As a good Methodist, my most honest answer to the question of when the end will come or what it will look like is, “I don’t know.” Don’t confuse that answer with a lack of concern. I care. I absolutely care. One of my most active prayers is, “Come, Lord Jesus!” I anticipate his second coming with great spiritual hunger. I love that he taught us to pray for the coming Kingdom. It means he is serious about it. I just don’t see an infatuation with pinning all the details down as useful to the daily working out of my faith.

That said, there are a few things relative to the second coming of Christ in which I place great faith:

I believe God is redeeming the earth. As someone has said, “The world is not the problem; the world is the prize.” The world is the crowning creation of a good and perfect God. The story in Genesis reminds us that what he made was good. It doesn’t seem to me as if He intends to blast it to smithereens. It seems more likely that he is slowly restoring this world back to its created order, in which case we will not go to meet Jesus. Jesus will come to meet us.

Jesus will return to earth. Rather than some kind of mystical absorption of people into Heaven, there will be a bold return of Christ to this world for the work of final, full redemption. That picture fits with passages that talk about Jesus coming on the clouds and with those that talk about a new heaven and a new earth. Scholars like Ben Witherington and John Stott would agree with this biblical interpretation.

When he comes, the dead who are in Christ will join him. In the end no one who trusts in Jesus will ever have to be separated from him or from his pure love. John Stott writes: “The Christian hope … is more than the expectation that the King is coming; it is also the belief that when he comes, the Christian dead will come with him and the Christian living will join them. For it is the separation which death causes (or seems to cause) which is so painful  …”* No more death, no more pain, no more separation.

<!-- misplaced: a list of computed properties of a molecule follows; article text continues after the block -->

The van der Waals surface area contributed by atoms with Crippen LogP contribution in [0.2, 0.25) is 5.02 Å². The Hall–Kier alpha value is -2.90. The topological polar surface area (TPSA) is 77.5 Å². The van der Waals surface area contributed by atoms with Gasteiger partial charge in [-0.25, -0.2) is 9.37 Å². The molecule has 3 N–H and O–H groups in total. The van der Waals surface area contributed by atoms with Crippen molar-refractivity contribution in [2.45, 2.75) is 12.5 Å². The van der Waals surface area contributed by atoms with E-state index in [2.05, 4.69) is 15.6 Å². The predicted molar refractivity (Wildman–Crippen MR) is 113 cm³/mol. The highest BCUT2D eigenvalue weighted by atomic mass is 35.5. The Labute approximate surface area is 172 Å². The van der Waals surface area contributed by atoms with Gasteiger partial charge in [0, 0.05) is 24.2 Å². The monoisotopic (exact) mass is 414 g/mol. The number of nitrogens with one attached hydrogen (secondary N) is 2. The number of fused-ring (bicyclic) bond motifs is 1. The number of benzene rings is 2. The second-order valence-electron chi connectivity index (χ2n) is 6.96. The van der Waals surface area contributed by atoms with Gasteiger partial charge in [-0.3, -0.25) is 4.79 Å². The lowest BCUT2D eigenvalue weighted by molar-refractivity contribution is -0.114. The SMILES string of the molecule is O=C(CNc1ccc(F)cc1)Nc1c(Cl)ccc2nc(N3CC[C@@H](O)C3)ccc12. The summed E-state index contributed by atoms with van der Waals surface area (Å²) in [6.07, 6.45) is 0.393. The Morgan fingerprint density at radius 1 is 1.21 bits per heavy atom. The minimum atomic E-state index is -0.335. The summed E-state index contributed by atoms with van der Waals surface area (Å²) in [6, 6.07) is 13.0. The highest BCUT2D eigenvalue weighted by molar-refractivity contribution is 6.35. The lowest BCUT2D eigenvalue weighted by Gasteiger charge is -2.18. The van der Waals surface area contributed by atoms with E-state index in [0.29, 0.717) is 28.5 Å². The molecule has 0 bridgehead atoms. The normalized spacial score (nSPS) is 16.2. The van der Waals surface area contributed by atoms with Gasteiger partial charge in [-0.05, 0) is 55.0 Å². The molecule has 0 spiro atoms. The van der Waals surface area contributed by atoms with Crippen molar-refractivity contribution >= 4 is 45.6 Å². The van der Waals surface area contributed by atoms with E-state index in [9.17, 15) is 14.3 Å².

No one knows the day or the time. Jesus said as much. Why we persist in calculating  something we’ve been told we can’t know is beyond me. Why we bait one another with comments like, “I believe we’re in the last days. Look at the signs,” when clearly we’ve been told that signs are just the beginning is also beyond me. What part of “no one knows the day or time” can’t we seem to absorb? Prognosticating seems a poor use of time when there are things Jesus has specifically asked us to focus on, like visiting those who are sick and in prison, caring for the least and the lost, and being a good neighbor to those he puts in our path. When we stand before Christ, this will be the basis of his judgment: we will be known by our fruit. “Let justice roll down like waters, and righteousness like an ever-flowing stream” (Amos 5:24).

God is good, and God is in control. And on both counts, we are not. Our world is distorted by sin and so is our eschatological vision. I suspect we persist in guessing anyway because we are so desperately in search of something we can control in a world that feels very much out of control.

And yet, we are called to trust. We know how this story ends. Jesus says, “Do not be afraid, little flock, for it pleases your Father to give you the Kingdom” (Luke 12:32). That ends up being the only thing we really need to know. It is God’s divine pleasure to usher us into his Kingdom on the day when Jesus’ own prayer is finally, fully answered and realized on earth.

Until then, how should we live? Not anxiously, but hopefully. Not predictively, but prayerfully.

Come, Lord Jesus! Your Kingdom come, your will be done on earth as it is in heaven.

 

* From The Message of Thessalonians: The Gospel & the End of Time by John R.W. Stott (Inter-Varsity Press, Leicester, England, 1994) 97.